On Sept. 17, 2020, the Discipline Council at Westminster shared a video announcing the new anti-discrimination pledge that will be sanctioned on campus. The pledge will be signed by all students and faculty within the next few weeks of school.
After the nationwide Black Lives Matter movement gained traction over the summer, the Discipline Council created this pledge in order to focus on preventing discrimination at Westminster. The pledge serves as a spark for many discussions about racial inequality and discrimination on and around campus.
“Systemic and structural racism exists in American history more broadly, but those problems obviously exist on a very local level as well,” said Stephen Addcox, a faculty advisor of the Discipline Council. “It was important for us that we develop a statement in which we acknowledge that there is a problem, but that we also try to recognize the efforts that we can make to try and address that problem within our community.”
The Black Lives Matter movement was founded on July 13, 2013, following the acquittal of George Zimmerman, who fatally shot African American teen Trayvon Martin. The killing of George Floyd by police officer Derek Chauvin set in motion many recent Black Lives Matter protests and movements across the United States. The recognition of these recent and historical movements sparked discussions which eventually lead to the creation of the anti-discrimination pledge.
“The goal for the pledge was to create a spoken rule about how students should behave in terms of any types of discrimination,” said senior Eleanor Carroll, a member of the Discipline Council. “We just wanted to make sure that after the events of the past few months that this was really a main focus within Westminster’s community.”
Although this is just a starting point, the Discipline Council hopes this will lead students to speak up if they witness acts of racism or discrimination. The goal for the pledge is to create and maintain a safe space on campus for everyone by spreading awareness about racial injustice in the world and more specifically at Westminster. By doing something even as simple as signing the anti-discrimination pledge, the Discipline Council hopes this will enable students to speak up and start conversations with each other.
“The goal is to help people be more comfortable with standing up for other members of the community and themselves,” said senior Discipline Council member Allie Woods. “I know in the past people have been scared to come forward, and so that is what we are trying to work on. The school has everyone’s backs.”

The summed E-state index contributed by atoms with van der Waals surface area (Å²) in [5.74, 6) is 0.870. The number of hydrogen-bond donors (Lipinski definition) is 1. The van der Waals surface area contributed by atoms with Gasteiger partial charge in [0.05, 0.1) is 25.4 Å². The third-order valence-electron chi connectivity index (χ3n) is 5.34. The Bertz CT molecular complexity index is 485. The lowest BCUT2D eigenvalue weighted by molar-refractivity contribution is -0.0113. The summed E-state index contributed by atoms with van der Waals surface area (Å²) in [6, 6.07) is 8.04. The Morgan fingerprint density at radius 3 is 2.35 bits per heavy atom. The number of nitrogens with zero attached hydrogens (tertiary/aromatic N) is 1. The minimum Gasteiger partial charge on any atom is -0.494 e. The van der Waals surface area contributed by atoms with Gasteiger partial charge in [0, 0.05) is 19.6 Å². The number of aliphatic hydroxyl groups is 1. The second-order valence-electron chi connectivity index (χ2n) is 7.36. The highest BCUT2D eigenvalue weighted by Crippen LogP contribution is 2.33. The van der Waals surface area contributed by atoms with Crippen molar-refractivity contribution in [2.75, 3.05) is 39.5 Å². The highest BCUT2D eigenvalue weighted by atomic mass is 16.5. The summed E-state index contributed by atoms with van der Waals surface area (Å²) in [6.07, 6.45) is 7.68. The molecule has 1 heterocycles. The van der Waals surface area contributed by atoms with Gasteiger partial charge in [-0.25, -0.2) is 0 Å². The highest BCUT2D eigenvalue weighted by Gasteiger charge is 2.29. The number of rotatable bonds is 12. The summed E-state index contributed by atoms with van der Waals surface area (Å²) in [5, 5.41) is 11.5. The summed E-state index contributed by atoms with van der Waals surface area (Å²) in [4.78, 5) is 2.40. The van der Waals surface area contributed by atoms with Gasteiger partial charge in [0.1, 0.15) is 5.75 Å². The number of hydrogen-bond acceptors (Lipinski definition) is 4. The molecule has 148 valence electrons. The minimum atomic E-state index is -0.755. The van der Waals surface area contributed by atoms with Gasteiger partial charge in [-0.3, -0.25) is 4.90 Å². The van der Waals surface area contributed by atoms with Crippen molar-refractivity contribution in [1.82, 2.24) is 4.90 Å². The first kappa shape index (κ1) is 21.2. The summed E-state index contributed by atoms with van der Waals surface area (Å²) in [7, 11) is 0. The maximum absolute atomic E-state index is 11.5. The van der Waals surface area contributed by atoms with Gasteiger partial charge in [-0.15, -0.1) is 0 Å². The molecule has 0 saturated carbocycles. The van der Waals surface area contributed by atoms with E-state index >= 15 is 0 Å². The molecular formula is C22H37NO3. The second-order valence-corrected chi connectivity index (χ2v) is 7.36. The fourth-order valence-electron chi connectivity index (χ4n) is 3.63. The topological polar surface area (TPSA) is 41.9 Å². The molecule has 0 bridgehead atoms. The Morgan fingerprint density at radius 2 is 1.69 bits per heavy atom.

The anti-discrimination pledge closely resembles the honor code at Westminster that students sign at the end of every test or assignment.
“This is a different kind of honor; treating everyone with dignity and respect is the barest minimum that we can expect of kids here at Westminster,” said Ana Maria Szolodko, an Upper School history teacher. “I would hope that as the future leaders of tomorrow, which is how I see our student body, they should be aware not only that there has been a problem regarding how people are treated at Westminster, but also understanding that empathizing with other people is a process, not just an event.”
Many students believe that this pledge will bring about self-awareness regarding racially discriminating comments to Westminster’s student body.
“I think the pledge will bring awareness to the fact that we can all do better to be against discrimination,” said freshman Catherine Quillian.
Others believe the pledge provides an opportunity for students to use their voice on campus in an attempt to make the campus a safe place for everyone.
“I think that the anti-discrimination pledge is very beneficial to our community because it allows students to speak up when they hear discriminatory comments at school,” said junior Emilie Hankla.
Some students, however, believe the pledge will not have a large effect on the Westminster student body and that students will not willingly educate themselves on basic human rights and racial discrimination.
“I think this pledge was created because Westminster feels compelled to respond to the inequality in America,” said junior Amelia Wright. “I don’t think it will affect the student body because many people are unwilling to educate themselves and change their beliefs. Also, many people associate racism with politics, which shouldn’t be the case since your opinion on human rights should not be affected by your political opinions.”
Some students also believe that the school should adopt educational resources on racism and its presence in the Westminster community, rather than just stating that racism will not be tolerated.
“I think the pledge is a good start, but the school isn’t implementing a plan or at least not one they are telling the students,” said junior Stephanie Visoso. “Westminster could be doing more to actively educate kids on how to be anti-racist instead of telling them to just do it.”
Although there is much work left to do in our world and local community, the anti-discrimination pledge serves as a starting point in educating students on racial injustice.
“I think the goal of the pledge is to make students conscientious of our efforts to create an inclusive community and what that looks like,” said Anna Major, the Upper School language department chair. “I hope this is just a starting point that will lead to more than just checking something off our list.”